Active learning ideas - what can I do to make my lessons more active?

"Hi there,

When I speak to primary school teachers around the country, they've set up their classroom, introduced the whole concept of getting active, prepared for any behaviour issues – but they worry about what things they can I actually do to start getting them active? 

In this blog, I’m going to focus on some great ideas for you with some really cool things to do from this.  The video is the best way to understand this section as it covers examples of the approaches I’m going to talk about. 

So, let Gaye and I take you through some really great ideas to help you get your children active.    

Scroll down to find a short video and supporting text to help you begin to find ideas to get more activity in your classroom.  

Imogen  :-) "

Watch the short video to find some great quick hints and ideas for getting your children active during your primary school lessons

Scroll down to read the transcript of the video. 

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Transcript from the video...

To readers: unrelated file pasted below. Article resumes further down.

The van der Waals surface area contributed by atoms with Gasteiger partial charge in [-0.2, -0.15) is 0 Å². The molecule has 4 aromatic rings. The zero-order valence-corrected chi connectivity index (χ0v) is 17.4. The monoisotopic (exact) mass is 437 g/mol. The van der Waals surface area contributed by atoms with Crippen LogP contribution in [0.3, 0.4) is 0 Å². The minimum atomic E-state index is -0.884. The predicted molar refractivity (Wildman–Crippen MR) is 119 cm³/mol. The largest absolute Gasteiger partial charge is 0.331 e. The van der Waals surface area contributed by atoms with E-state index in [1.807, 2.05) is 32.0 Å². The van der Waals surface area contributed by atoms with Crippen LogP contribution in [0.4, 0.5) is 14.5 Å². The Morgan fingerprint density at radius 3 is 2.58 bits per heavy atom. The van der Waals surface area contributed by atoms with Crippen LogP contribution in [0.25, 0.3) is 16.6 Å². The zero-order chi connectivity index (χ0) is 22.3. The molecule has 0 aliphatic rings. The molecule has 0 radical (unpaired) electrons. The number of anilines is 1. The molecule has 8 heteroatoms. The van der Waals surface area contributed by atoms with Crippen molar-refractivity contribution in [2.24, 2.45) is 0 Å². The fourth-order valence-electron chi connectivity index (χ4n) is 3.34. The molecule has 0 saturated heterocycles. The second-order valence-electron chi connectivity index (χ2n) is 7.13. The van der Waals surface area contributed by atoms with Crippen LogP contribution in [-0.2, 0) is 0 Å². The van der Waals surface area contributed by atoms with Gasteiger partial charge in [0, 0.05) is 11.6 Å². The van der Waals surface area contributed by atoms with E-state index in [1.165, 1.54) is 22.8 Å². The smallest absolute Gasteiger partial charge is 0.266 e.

Active learning ideas - what can I do to make my lessons more active?

We’ve set up our classroom, introduced the whole concept of getting active, prepared for any behaviour issues – but what things can I actually do to start getting them active?

In this blog, I’m going to focus on some great ideas for you, if you’re used to doing this already then hopefully, you’ll just take some really cool things to do from this.  The video is the best way to understand this section as it covers examples of the approaches I’m going to talk about. 

There are two areas to active learning, and that's your active lessons and then there the brain breaks or what I like to call active blasts, which you literally can slot in anytime and anyplace.

In a brain break or active blasts; if you see you've got a room full of kids in the brain that are feeling sluggish, and you start to see a dip with their behaviour, then you know to slip in a quick active blast so you can refresh everybody and then get back down to business.